The Parkinson’s Communication Club and The Kensington: Vocalization and Hearing

The Parkinson’s Communication Club and The Kensington: Vocalization and Hearing

Do you or a loved one have Parkinson’s disease and struggle with communication? The Kensington Reston community hosts a weekly Communication Club for those with Parkinson’s and their care partners.

Even in the early stages of Parkinson’s disease, speech changes and loss of facial expression can occur. These symptoms worsen over time, making communication challenging and frustrating.

The Communication Club helps attendees exercise the voice to improve volume. Learn more about the club, how Parkinson’s affects communication, and how The Kensington Reston community supports our residents and their families. 

What is the Parkinson’s Foundation Communication Club?

It is common for those with Parkinson’s disease to experience soft or slurred speech. As a result, they can have difficulty being heard or understood in social settings. By stimulating the voice box muscles and speech mechanisms, it’s possible to improve vocal loudness.

The Parkinson’s Foundation Communication Club, which meets virtually every Tuesday, is not a type of therapy — it’s an exercise group. Licensed Speech-Language Therapist Susan Wranik is a certified clinician in what’s known as LSVT LOUD therapy. Susan leads the club through systematic exercises designed to improve volume and help attendees speak loudly and clearly.

Susan also establishes a wellness and prevention program for those with Parkinson’s and their caregivers. It’s designed in a group setting as a team effort to be loud — “one for all and all for one” — and also serves as a space to feel support from those who understand the unique role of a Parkinson’s caregiver.

How does Parkinson’s disease affect communication?

Parkinson’s disease is a nervous system disorder that can cause shaking, muscle stiffness, and trouble with coordination and balance. While there’s no cure, many patients can maintain a good quality of life with medications, therapy, or surgery.

Parkinson’s occurs when nerve cells that produce dopamine in a certain area of the brain die or become impaired. The dopamine loss results in the symptoms related to movement. 

So why does this also result in speech and communication problems? The disease affects muscles and nerves that affect speech, including your:

  • Throat
  • Voicebox
  • Roof of the mouth, tongue, and lips
  • Facial muscles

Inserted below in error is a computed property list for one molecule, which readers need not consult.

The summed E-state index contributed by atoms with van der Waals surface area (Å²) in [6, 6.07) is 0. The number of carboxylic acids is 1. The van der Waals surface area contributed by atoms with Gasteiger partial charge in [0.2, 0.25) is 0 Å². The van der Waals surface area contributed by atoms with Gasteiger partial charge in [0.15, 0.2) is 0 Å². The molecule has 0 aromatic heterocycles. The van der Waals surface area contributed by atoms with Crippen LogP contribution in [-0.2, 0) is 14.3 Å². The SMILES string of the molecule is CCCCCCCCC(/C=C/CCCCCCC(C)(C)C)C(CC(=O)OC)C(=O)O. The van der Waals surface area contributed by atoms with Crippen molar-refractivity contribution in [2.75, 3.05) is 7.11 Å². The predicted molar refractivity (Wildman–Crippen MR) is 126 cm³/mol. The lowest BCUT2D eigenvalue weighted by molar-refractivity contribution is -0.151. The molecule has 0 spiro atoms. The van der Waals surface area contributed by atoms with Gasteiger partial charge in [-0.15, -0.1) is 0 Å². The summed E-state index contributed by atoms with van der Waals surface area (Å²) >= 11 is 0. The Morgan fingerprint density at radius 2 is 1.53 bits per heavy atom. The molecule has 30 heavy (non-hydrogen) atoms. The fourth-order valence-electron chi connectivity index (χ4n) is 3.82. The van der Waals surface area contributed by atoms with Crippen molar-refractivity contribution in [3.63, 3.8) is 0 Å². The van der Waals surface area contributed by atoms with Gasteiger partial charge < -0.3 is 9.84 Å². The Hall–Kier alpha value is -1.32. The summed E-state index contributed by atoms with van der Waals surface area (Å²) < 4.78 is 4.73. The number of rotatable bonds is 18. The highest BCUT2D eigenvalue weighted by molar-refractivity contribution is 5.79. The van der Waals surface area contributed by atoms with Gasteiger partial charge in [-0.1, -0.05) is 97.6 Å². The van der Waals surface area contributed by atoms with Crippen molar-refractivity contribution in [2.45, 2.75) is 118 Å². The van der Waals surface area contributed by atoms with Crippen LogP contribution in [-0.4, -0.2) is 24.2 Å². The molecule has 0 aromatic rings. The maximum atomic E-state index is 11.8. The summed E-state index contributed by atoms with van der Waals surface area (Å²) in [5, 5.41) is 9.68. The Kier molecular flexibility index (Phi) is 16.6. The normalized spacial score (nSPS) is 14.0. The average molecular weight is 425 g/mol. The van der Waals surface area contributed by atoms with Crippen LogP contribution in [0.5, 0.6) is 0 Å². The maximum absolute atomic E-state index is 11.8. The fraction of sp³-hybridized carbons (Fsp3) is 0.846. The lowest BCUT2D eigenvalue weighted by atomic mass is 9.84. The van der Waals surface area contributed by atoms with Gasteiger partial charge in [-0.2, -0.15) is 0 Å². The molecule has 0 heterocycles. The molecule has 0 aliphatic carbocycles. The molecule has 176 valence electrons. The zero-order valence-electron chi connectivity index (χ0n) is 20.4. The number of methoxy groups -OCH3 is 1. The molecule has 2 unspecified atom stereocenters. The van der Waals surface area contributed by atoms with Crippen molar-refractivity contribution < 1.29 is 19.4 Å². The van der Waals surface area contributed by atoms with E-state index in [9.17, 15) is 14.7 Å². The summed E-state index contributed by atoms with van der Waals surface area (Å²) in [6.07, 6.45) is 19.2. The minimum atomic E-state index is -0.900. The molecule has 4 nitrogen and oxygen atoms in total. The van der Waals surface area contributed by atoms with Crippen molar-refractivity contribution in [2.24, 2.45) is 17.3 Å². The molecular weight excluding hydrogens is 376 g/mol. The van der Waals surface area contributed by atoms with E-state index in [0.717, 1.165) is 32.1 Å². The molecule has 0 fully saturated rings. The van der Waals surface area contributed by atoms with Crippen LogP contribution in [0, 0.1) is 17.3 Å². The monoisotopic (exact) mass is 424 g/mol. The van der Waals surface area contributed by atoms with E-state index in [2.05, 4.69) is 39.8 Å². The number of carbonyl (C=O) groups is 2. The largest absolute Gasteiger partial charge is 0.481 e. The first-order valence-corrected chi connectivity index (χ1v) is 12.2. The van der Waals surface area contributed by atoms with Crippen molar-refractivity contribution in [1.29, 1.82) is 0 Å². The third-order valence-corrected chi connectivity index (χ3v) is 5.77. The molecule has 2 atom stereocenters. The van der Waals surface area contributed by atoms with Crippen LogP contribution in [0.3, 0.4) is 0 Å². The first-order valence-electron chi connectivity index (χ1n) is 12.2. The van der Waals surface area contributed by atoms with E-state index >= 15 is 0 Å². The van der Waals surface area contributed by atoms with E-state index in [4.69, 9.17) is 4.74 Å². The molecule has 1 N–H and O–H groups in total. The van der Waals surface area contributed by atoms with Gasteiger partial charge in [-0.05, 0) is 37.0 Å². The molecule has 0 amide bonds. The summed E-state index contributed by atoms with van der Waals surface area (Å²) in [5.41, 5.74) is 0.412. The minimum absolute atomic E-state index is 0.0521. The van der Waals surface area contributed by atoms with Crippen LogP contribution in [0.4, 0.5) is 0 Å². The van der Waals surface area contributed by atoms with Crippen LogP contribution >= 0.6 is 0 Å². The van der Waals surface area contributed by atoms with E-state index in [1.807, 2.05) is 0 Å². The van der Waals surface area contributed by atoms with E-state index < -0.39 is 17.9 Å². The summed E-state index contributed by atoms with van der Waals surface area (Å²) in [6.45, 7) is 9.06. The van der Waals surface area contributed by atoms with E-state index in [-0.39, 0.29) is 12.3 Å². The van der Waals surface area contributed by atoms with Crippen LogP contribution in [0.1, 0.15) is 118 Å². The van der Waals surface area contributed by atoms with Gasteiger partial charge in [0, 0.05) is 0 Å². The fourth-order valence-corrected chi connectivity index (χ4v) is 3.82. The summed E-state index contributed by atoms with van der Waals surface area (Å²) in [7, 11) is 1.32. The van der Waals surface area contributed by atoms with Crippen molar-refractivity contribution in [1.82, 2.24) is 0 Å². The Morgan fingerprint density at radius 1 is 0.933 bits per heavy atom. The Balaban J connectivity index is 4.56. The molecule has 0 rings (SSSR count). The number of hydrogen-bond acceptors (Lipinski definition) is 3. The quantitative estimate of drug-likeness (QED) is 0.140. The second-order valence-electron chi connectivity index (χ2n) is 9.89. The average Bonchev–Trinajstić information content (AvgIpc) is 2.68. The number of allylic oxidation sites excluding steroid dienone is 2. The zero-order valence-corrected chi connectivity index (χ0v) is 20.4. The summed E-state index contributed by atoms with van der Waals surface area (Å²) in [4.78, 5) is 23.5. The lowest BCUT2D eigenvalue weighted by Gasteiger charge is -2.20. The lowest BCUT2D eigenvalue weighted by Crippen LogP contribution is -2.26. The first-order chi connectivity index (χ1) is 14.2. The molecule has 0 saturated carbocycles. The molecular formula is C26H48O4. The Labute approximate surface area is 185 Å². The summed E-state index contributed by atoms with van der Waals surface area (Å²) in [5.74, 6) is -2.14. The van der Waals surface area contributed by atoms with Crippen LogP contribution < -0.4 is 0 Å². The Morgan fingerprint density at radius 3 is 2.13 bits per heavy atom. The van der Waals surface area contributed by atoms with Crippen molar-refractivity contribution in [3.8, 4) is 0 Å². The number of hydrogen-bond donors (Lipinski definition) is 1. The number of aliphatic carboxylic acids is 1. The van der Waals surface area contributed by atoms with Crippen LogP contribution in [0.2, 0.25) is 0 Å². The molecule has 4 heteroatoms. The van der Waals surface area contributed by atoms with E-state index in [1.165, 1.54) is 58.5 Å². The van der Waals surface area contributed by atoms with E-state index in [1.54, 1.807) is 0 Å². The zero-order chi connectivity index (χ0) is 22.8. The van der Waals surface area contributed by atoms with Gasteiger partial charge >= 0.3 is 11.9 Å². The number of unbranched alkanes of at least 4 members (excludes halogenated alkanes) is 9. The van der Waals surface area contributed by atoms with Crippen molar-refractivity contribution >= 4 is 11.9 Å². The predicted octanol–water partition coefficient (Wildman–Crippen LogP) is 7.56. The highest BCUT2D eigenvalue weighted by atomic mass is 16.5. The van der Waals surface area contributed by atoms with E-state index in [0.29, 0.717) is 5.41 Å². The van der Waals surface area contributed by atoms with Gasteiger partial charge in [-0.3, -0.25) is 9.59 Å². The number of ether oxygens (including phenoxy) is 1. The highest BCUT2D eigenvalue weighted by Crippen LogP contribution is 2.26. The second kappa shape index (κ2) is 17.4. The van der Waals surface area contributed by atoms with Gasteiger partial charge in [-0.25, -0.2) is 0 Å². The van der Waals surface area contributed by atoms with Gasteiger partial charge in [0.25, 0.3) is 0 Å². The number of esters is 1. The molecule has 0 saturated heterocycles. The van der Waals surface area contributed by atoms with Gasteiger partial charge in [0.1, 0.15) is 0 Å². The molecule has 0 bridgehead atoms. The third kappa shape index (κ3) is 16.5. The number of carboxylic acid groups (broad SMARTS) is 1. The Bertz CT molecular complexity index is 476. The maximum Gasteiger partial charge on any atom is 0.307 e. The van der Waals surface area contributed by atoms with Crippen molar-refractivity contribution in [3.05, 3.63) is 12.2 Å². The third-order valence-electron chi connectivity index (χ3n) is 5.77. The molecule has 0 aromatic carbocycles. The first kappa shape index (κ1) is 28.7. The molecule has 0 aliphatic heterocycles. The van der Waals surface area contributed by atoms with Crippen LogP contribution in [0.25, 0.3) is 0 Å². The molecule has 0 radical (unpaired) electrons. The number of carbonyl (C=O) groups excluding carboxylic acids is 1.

• Respiratory muscles
  • Brain areas that control hearing and speech processing

Changes in voice quality can be the first sign of speech problems in those with Parkinson’s. They may experience a softened voice with reduced volume, an unchanging pitch, a hoarse or strained voice, breathiness, tremor, or slurring.

A speech-language therapist with specialized training, such as Susan, can help those with Parkinson’s amplify their voices with exercise and assistive devices and techniques, as well as provide ways to conserve energy with nonverbal communication skills.

The loss of dopamine occurring in seniors with Parkinson’s also can affect hearing, concentration, and following conversations. While those with Parkinson’s can find several ways to improve their communication, there are also many tips and techniques caregivers, friends, and family members can use to assist their loved ones.

Tips and techniques for communicating with seniors with Parkinson’s

To help our loved ones with Parkinson’s communicate, we can adjust how we interact with them to be more direct, clear, and easy to understand.

  • Speak slowly, clearly, and at an appropriate volume
  • Ask “yes” or “no” questions and avoid complicated sentences
  • Speak face-to-face, looking at the person as they speak or respond
  • If you misunderstand part of what they say, repeat what you understand for confirmation
  • Ask them to repeat what you didn’t understand, speak more slowly, or spell out words you aren’t catching
  • Be patient and let them speak without interrupting or finishing sentences
  • Turn off distractions and choose to have conversations in simple, quiet spaces
  • Gesture and use actions and motions to aid communication

It can take time to learn how to effectively communicate after your loved one is diagnosed with Parkinson’s disease, so be patient with yourself and with your loved one as you both navigate this new territory.

How the right assisted living community supports those with Parkinson’s disease

The Kensington Reston offers enhanced assisted living that goes above and beyond a typical community. Our Promise is to love and care for your family as we do our own. Expert and loving staff can provide any level of care depending on individual needs — creating a real, loving home for your loved one to age in place.

Whether your loved one has mild symptoms or is in the late stages of Parkinson’s, we can provide the appropriate level of care and comfort. We have on-site speech, physical, and occupational therapy for residents in order to maximize independence and boost quality of life.

In addition to support for Parkinson’s, we have specialized memory care neighborhoods created with safety, comfort, and life enrichment opportunities specifically for these residents. The Kensington Reston community also is proud to offer all-day dining with delicious, high-quality ingredients — and all the wonderful smells that go along with the dishes. Reach out to us today to learn more about our caring community, and all the ways we can support you and your loved ones.

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